A year in the Life of a Viking Reenactor: March

Welcome readers and all-round wonderful people to the amazing and fun hobby that is being a Viking reenactor. Thank you for returning to read the next instalment of A Year in the Life of a Viking Reenactor for our group Vikings of Middle England. In case you have forgotten since February’s Edition, we are a Viking re-enactment, living history and combat group based in Leicester, UK!

The time is March, the spring flowers are starting to bloom, and you join us at an exciting time of year! With our first two shows of the season coming up, preparations for them are well underway.

If you have not yet managed to join us in person to see what we are all about, coming to one of our events is a great introduction. Wander around our living history camp. Strike a coin or two. Head over to the merchants table to examine the riches before you. Watch the intricacies of material fibre being woven before your eyes. Perhaps enjoy the glint from our silversmith stall. Or even just wander around and perhaps discover something new.

Join us on the battlefield for weapons demonstrations and examples of combat techniques. Smell the wood of the shields as they take a hammering and hear the clang of our weapons clashing in hopefully the bright sunshine. (Real fire not guaranteed).

A busy merchants stall at our event in Boston Lincolnshire, 2018.

In the background there is a lot that needs to be done to pull off a successful Viking reenactment event. It starts months back to plan the events calendar, reaching out to contacts within historical circles to find out if a mutual collaboration can be arranged. For some, these organically fall into place, others often need an element of negotiation be it as to expenses, date and the expectation of both parties as to what type of event to put on. Especially if it is a new booking and the organisers want to hire us as their event entertainment. (By the way if you are reading this and you would like us to play a part in your event please send your enquiry to

When these events have been fixed in place a site visit is organised. This looks at suitability of the area allocated to us for both the living history camp and the combat arena if required. If it is an outside venue, water availability for consumption is a consideration as well as the delicate matter of (ahem) latrines.

On confirming the event our committee (group leaders for membership, events, authenticity, combat and treasury) need to communicate to the group all the details through social media postings and our weekly training and meetup sessions, giving members all the info needed to maximise attendance on the day.

Calligraphy practise by Viking re-enactors at Leicester Guildhall, March 2024

Another essential task for this time of year is the annual van check! I would be remiss to speak about life as a Viking reenacter without dedicating some time to an unsung member of our group. That is to say our van, that carries all the clubs equipment to and from the events and, you might say is as well travelled as any recorded Viking.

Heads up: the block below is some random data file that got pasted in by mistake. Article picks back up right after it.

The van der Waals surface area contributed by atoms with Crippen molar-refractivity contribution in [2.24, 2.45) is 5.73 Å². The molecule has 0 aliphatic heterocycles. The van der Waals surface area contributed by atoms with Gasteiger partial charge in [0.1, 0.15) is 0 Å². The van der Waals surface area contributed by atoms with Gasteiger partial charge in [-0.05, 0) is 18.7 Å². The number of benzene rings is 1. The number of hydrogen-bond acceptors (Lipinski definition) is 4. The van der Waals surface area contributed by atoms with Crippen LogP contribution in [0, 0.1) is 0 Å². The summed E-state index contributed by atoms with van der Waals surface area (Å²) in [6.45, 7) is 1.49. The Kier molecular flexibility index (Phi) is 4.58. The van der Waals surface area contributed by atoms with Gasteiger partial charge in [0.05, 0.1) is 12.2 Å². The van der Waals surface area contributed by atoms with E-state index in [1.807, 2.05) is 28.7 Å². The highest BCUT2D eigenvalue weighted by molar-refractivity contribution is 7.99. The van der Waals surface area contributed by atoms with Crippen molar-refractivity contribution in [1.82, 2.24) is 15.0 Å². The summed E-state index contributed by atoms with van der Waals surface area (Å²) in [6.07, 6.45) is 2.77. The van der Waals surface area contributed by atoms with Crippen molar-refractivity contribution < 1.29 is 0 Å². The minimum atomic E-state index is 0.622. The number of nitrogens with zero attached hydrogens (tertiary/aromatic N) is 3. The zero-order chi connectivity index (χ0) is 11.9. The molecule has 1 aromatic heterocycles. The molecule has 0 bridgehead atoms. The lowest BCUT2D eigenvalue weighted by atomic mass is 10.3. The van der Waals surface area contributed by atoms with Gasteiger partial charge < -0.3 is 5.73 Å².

The stages for this are:

  • Check no birds or animals are currently nesting in the engine – it has happened believe it or not.
  • Take said van for its MOT and service.
  • On successfully passing the latter, start loading up for the events season ahead of us.

The loading usually is quite a social event with many hands making the job easier. We all go through the club’s kit assessing its suitability for the season ahead. Setting aside items that are in need of repairs, checking to see if anything has gotten miss placed. At a show, if the gods were displeased with our performance and rained down on us as we were packing away, that can very easily happen!

In instances like this it is quite literally a race against time to get everything packed down and stored in the dry. 1) so that the van is not overloaded weight-wise and, 2) our tents are likely to survive until the next show without the fabric weakening and going into holes.

Carrying out this annual check means our kit lasts longer and problem areas are identified before becoming major issues: come rain or shine we are well prepared for a successful event season.

After the show itself, a well-earned trip to a on route home takeaway is in order. Followed by arriving at home unpacking and for most of us a long hot shower. You may think that would be the end of it but the actuality is some of our events are paid events. This means that we need to follow up to ensure we will be paid in a timely manner which is where our treasurer comes into his own. Then repeat all over again at the next show.

a day in the life of a viking reenactors - stopping at services on the way home for a well earned burger!

Thank you once again readers for joining us for this March edition see you on Saturday 20th April at the St George’s Day Festival Leicester.

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